18

Austria in 1945 had, like most of Eastern Europe, a provisional government which was approved by Stalin and had a large Communist contingent. Unlike other countries, however, the Austrian Communists did not freeze out and later ban all other parties; instead truly free elections were held, which resulted in the Communist Party ceasing to be a part of the ...


17

I'll just try to put some further tidbits into the three questions. "Lenins Rückkehr nach Russland 1917: Die deutschen Akten" has from Page 39 on a telegram conversation between the German ambassador in Bern von Romberg and the Auswärtige Amt (Foreign Bureau). It starts with von Romberg 7th September 1914: Russian, who seems to have contact with russian ...


17

The Cuban intervention in Angola was entirely in keeping with the regime's outlook since the revolution. C. Sobers, in Investigating Cuban Internationalism: the First Angolan Intervention, 1975, observes that The Angolan intervention culminated a decade of interest in African affairs, and was a prime example of Cuban internationalism. Cuban ...


13

It was illegal to set up business by person or group during that time. The first license to individual business after cultural revolution was issued in 1980. Even in late 70s and early 80s (after the cultural revolution), trading goods by individual was still a crime called 投机倒把罪,meaning "crime of Speculation and profiteering". People relied on a nation-wide ...


13

One reason was that the Prague Spring leaders paid "lip service" to Communism and Soviet rule throughout. In essence, they weren't (officially) trying to overthrow the Soviet regime so much as they were trying to "modify" it. This had some acquiescence of the Soviet Union, who was trying a modest series of reforms (post Khrushchev), until things "got out of ...


13

I understand that by "bolshevik" we're really just referring to the majority party within the USSR (if that is correct?) This is the original, most concrete definition of "Bolshevik", yes. Outside of Russia however, the term quickly became a more generic appellation for left-wing revolutionaries, Russia sympathizers and so. In contemporary usage the ...


13

I cannot certify that the precise wording is accurate, but the sentiment most certainly is. This essay on the relationship of Marx and Engels with the 19th Century Russian revolutionaries notes this statement by Engels (my emphasis): Consequently, the existence of the bourgeoisie is from this point of view also as necessary a condition for the Socialist ...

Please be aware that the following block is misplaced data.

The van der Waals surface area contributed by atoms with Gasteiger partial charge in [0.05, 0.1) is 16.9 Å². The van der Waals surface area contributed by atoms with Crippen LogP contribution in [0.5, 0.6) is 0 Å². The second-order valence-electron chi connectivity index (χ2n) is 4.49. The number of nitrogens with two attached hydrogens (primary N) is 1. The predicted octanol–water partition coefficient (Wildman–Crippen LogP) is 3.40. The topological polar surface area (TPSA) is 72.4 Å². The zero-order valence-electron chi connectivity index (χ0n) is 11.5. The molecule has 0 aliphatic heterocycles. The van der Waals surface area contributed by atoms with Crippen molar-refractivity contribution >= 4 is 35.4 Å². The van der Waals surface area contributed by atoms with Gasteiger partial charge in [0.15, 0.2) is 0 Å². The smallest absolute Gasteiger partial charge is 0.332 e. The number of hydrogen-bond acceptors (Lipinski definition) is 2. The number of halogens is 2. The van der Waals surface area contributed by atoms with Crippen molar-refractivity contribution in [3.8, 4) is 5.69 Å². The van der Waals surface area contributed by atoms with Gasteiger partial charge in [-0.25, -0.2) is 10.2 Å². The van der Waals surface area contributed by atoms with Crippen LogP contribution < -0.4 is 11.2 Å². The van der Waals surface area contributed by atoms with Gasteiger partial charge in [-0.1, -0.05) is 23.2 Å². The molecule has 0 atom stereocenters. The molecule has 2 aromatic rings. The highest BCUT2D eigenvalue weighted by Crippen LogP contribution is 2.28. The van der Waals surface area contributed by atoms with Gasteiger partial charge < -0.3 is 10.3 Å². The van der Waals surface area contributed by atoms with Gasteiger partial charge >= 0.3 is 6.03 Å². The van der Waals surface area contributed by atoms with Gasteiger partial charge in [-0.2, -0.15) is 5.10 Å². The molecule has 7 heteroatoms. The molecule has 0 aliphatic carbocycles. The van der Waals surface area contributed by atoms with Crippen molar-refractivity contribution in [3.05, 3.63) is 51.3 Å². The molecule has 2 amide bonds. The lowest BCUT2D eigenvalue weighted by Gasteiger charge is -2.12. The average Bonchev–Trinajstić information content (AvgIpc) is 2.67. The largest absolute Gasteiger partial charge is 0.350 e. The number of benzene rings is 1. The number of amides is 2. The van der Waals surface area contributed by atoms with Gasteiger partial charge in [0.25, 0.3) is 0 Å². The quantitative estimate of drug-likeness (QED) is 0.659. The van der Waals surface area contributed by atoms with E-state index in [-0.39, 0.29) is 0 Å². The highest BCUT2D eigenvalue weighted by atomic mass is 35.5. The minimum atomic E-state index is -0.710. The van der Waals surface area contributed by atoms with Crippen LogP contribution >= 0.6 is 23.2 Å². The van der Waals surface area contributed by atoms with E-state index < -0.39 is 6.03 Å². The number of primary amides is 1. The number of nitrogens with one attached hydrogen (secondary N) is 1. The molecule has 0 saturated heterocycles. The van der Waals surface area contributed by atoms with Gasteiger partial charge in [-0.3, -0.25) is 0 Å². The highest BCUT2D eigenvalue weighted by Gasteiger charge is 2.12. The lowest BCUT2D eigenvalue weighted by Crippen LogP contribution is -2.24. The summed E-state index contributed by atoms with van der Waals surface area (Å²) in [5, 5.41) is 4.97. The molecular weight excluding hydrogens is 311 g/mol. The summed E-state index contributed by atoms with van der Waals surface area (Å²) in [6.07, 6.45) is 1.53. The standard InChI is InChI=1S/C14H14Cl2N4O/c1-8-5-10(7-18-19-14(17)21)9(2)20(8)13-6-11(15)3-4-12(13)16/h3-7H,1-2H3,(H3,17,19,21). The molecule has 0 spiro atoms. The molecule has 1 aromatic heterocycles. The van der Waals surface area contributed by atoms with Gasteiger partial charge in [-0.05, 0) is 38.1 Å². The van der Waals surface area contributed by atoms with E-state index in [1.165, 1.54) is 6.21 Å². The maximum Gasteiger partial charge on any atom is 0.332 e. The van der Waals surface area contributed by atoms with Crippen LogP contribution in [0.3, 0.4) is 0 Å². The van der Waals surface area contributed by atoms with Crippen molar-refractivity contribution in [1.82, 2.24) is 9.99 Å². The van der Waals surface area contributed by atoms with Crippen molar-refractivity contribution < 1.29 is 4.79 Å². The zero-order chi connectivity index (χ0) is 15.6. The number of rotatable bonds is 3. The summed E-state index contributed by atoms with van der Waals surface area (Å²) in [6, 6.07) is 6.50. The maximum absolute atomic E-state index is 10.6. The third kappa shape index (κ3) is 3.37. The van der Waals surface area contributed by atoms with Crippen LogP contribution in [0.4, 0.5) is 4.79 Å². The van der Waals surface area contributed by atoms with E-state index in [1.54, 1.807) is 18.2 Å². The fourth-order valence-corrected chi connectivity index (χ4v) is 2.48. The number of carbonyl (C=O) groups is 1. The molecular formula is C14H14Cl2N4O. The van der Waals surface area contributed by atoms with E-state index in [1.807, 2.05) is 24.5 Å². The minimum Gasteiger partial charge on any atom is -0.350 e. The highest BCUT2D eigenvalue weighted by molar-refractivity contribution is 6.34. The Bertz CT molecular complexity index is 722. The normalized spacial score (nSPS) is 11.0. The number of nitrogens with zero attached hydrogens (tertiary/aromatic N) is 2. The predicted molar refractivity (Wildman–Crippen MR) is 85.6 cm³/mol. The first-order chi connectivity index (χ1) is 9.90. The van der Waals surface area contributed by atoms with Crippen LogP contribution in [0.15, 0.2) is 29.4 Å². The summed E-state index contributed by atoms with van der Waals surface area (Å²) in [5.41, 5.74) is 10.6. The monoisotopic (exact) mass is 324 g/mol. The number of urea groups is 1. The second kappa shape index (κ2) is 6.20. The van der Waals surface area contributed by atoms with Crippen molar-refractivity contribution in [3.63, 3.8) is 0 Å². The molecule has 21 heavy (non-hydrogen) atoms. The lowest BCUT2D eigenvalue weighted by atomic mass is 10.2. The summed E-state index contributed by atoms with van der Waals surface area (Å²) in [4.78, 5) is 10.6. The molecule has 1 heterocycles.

12

As you have correctly implied, you can NOT equate these terms. Among other reasons, because the first couple are economic systems and the latter are political. There are certain correllations and causations betwene them, however. Just as a note, your question is nearly impossible to answer for 4 reasons: You don't actually define what democracy or ...


12

I think Stalin is quite popular in Russia. It would be quite surprising if Stalin was not that popular. The popularity of Stalin today may be even greater than it was in 1970s and 1980s. There are multiple reasons. First of all, Stalin is credited for winning the Great Patriotic War, the most bloody war in human history and the history of Russia. Many ...


12

I trust David Remnick's Lenins's Tomb: The Last Days of the Soviet Empire as a source, which includes this passage: To begin with, Gorbachev himself was still convinced of what he called the "rightness of socialist choice." He continued to see Lenin as his guiding intellectual and historical model. There is absolutely no evidence to suggest that ...


12

Most people who are or want to be political leaders try to look like they love children, and children love them. The reason is very simple: Most adult people are parents. For almost all parents there is nothing more important in the world than their children. Hence, the best way to rise in the eyes of parents, and hence the best way to rise in the eyes of ...


12

To add to the Lennart's answer, capital investment affects economic growth the most when the current capital level is low (see, e.g., Mankiw, "Macroeconomics", chapter 4, appendix). This is why all economies experience spectacular rates of growth during early stages of industrialization. USSR was devastated by WW2, so its capital investment paid handsomely - ...


12

In Europe and especially in France the events of the Paris Commune and the use of the red flag there set for good the red flag as the symbol of the socialist revolution and not "just" the revolution. http://en.wikipedia.org/wiki/Paris_Commune


12

The problem is the definition. Great Purge as itself wasn't a single event under Stalin's rule but waves of executions and convictions. In fact after Lenin's death in 1922 Stalin came to power. With increasing intensity he started to deal with rivals, first politically, then he had enough power to order uncontrolled massacre. The most famous period is the ...


12

The Sandinista National Liberation Front (SNLF) or Sandinistas in Nicaragua. They came to power when they overthrew Anastasio Somoza DeBayle in 1979 and then ruled Nicaragua from 1979 to 1990. Then lost the Presidency in an election to Violeta Barrios de Chamorro in 1990. The SNLF's President Daniel Ortega returned to power in 2006 through the electoral ...